NEW YORK - The Great North American Eclipse is less than three months away, and several towns across New York are in the path of totality.
And while the total phase of the solar eclipse is not visible in NYC, it can be seen as a partial solar eclipse – similar to (but better than!) our experience in 2017.
The sun is eclipsed by the moon over top of the Empire State Building in New York City on August 21, 2017. (Photo by Gary Hershorn/Getty Images)
Here's what you need to know if you're traveling to see the total solar eclipse -- and what you'll see if you stay in the NYC area.
When is the solar eclipse 2024?
On April 8, 2024, "the greatest natural event you can see" will traverse parts of the United States, Mexico and Canada.
Total eclipse of the sun at the location of the longest duration of 2 minutes and 40 seconds in Hopkinsville, KY, Aug. 2017. (Photo by Jonathan Newton / The Washington Post via Getty Images)
What is a total solar eclipse?
During a total solar eclipse, the moon passes completely in front of the sun, momentarily turning day into night for those in the path of its shadow – like someone just turned off a light switch.
The path of the 2024 eclipse is about 115 miles wide and will span from Mexico to Maine.
In New York, the path of totality starts near Allegheny State Park, cuts through to include Syracuse but leaves out Utica, then leaves the state through Adirondack Park.
Locals and travelers from around the world gather on Menan Butte to watch the eclipse on Aug. 21, 2017 in Menan, Idaho. (Photo by Natalie Behring/Getty Images)
A total solar eclipse is a rare event: any given spot on Earth will only see a total solar eclipse about once every 400 years.
More than 31 million people live in the path of this year’s shadow, also known as the path of totality, and millions more are expected to flood towns in the eclipse’s path.
The sun rises next to the Statue of Liberty during an annular eclipse on June 10, 2021 in New York City. (Photo by Gary Hershorn/Getty Images)
Where to see the solar eclipse in New York?
There are several cities and towns in the path of totality across New York. Here’s a look at them, according to NASA, the U.S. Navy and state tourism websites.
- Lake Placid
Can I see the solar eclipse in NYC?
The total phase of the solar eclipse is not visible in New York City but can be observed as a partial solar eclipse.
- 2:10 p.m. – The event begins the moment the edge of the moon touches the edge of the sun.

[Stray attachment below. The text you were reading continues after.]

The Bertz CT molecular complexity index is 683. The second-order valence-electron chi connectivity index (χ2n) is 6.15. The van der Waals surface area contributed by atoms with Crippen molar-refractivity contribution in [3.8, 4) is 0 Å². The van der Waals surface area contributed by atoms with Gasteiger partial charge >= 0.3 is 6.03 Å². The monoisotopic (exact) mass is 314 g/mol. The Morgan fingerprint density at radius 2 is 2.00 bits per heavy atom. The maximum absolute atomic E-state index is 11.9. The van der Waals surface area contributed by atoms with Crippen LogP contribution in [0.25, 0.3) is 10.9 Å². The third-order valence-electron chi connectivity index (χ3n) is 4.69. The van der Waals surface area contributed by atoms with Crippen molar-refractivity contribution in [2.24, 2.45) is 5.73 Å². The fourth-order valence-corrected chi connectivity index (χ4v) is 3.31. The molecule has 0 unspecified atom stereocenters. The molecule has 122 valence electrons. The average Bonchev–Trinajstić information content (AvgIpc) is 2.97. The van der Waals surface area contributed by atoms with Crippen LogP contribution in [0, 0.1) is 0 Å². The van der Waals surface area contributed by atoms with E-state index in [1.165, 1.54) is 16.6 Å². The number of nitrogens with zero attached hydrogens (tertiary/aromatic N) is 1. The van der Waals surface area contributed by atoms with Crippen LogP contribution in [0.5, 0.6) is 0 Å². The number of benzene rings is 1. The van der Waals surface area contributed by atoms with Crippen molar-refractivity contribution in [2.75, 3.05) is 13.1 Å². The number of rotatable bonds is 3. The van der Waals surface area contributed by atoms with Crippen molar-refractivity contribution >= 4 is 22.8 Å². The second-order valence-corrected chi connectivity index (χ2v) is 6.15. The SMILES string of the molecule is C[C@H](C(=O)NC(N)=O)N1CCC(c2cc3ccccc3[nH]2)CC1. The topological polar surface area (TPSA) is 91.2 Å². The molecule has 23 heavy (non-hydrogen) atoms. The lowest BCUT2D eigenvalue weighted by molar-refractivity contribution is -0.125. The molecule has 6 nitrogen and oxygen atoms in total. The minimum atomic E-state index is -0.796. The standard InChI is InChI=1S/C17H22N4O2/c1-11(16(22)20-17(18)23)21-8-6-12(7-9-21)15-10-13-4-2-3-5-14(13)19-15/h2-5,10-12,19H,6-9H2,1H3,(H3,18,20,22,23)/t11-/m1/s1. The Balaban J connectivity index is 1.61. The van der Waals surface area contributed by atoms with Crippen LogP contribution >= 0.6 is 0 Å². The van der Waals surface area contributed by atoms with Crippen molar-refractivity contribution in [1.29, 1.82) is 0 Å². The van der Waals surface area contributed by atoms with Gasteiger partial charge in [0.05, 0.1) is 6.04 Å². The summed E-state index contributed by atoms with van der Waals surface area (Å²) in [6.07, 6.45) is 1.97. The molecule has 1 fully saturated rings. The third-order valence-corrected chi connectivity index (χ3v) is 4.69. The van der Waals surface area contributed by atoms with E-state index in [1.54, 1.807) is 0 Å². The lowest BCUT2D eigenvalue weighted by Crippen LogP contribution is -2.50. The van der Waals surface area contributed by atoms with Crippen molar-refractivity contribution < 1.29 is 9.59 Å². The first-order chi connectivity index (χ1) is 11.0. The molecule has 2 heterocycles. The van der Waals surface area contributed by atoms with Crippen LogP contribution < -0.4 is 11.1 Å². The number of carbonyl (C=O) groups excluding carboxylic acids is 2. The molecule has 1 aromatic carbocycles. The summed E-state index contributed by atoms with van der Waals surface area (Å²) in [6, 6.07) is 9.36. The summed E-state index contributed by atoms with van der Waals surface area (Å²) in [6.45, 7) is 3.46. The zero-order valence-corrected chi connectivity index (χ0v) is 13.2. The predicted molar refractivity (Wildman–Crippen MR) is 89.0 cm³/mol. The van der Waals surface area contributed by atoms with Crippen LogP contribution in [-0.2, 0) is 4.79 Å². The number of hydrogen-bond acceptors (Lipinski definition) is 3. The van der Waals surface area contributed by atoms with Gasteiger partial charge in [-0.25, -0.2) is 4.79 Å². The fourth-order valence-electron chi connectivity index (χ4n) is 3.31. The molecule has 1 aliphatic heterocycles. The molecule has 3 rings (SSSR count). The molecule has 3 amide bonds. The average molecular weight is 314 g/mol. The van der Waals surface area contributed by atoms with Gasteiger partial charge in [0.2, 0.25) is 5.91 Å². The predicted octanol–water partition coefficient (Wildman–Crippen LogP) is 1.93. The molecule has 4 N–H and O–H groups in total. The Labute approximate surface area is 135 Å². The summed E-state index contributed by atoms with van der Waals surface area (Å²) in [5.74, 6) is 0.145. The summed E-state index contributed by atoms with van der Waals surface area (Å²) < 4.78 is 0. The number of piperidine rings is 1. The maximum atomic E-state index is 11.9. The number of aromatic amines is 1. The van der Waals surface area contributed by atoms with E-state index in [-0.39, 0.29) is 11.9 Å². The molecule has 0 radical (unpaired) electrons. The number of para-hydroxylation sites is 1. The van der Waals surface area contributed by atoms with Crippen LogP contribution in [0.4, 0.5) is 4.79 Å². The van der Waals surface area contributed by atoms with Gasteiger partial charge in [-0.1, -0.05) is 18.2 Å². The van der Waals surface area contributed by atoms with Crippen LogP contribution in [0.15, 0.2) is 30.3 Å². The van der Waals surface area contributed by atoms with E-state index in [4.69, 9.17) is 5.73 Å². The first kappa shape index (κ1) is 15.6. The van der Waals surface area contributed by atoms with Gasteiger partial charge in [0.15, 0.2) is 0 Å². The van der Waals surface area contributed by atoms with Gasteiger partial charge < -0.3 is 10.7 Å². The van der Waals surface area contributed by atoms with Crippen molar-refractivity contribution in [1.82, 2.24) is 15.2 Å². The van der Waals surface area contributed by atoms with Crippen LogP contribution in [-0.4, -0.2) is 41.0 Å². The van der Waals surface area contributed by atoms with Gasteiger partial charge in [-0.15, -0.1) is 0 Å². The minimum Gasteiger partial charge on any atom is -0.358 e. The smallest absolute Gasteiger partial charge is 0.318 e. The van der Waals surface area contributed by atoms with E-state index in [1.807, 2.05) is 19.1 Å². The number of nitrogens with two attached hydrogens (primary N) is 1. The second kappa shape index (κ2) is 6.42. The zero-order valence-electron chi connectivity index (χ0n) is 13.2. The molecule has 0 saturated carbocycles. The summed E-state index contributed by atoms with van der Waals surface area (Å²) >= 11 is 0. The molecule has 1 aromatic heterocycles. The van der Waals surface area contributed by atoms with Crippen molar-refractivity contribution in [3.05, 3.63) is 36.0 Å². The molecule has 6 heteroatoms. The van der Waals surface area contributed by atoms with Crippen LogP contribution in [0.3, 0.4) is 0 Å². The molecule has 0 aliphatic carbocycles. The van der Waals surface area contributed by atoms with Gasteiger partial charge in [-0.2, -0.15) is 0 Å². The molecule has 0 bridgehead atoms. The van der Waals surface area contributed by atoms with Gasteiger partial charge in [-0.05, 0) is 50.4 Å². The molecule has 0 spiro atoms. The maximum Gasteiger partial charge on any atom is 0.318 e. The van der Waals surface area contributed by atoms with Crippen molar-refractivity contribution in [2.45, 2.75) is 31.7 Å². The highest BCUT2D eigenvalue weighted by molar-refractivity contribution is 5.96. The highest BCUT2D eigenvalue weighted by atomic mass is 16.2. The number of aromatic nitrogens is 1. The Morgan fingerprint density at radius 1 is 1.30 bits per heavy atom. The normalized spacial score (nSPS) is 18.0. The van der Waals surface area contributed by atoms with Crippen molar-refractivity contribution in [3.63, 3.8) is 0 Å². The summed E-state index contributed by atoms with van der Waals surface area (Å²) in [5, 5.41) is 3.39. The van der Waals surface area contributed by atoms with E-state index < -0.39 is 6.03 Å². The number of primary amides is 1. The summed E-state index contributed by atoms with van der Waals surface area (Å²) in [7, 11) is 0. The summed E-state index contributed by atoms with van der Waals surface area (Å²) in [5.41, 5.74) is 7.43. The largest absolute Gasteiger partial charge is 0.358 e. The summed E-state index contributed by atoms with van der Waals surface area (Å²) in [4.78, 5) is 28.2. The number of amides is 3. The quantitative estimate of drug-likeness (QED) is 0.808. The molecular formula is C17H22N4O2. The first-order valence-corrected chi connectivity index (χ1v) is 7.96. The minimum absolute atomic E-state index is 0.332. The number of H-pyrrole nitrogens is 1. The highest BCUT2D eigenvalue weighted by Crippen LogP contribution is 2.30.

- 3:25 p.m. – The maximum view (the deepest point of the eclipse) with the Sun at its most hidden.
- 4:36 p.m. – The event ends when the edge of the moon leaves the edge of the sun.
The total duration of the event in New York City will be two hours and 26 minutes.
What other US states are involved?
The moon’s shadow will first touch Mexico at Mazatlan, then enter the United States through Texas.
From there, it cuts diagonally through parts of Oklahoma, Arkansas, Missouri, Kentucky, Illinois, Indiana, Ohio, New York, Pennsylvania, New York, Vermont, New Hampshire and Maine. Small parts of Tennessee and Michigan will also see a total solar eclipse, according to NASA.
Why you should get in the path of totality
When it comes to a total solar eclipse, according to experts, getting near the path of totality just doesn’t cut it.
"If you can get yourself into the path of the moon’s shadow for a total eclipse, it’s definitely worth the effort," Rick Fienberg, project manager of the American Astronomical Society’s Solar Eclipse Task Force, told FOX Weather. "A 99% partial solar eclipse doesn’t get you 99% of the experience of a total solar eclipse — that last 1% is literally the difference between night and day."
When the moon hides the sun, the temperature suddenly drops. Stars and planets that are usually only visible at night will emerge. Even animals are tricked into believing it’s nighttime, NASA said. The totality lasts less than 10 minutes.
When is the next total solar eclipse?
If you miss it, the next time a total solar eclipse will be visible in the U.S. is Aug. 12, 2045.
LiveNOW and FOX Weather helped contribute to this report.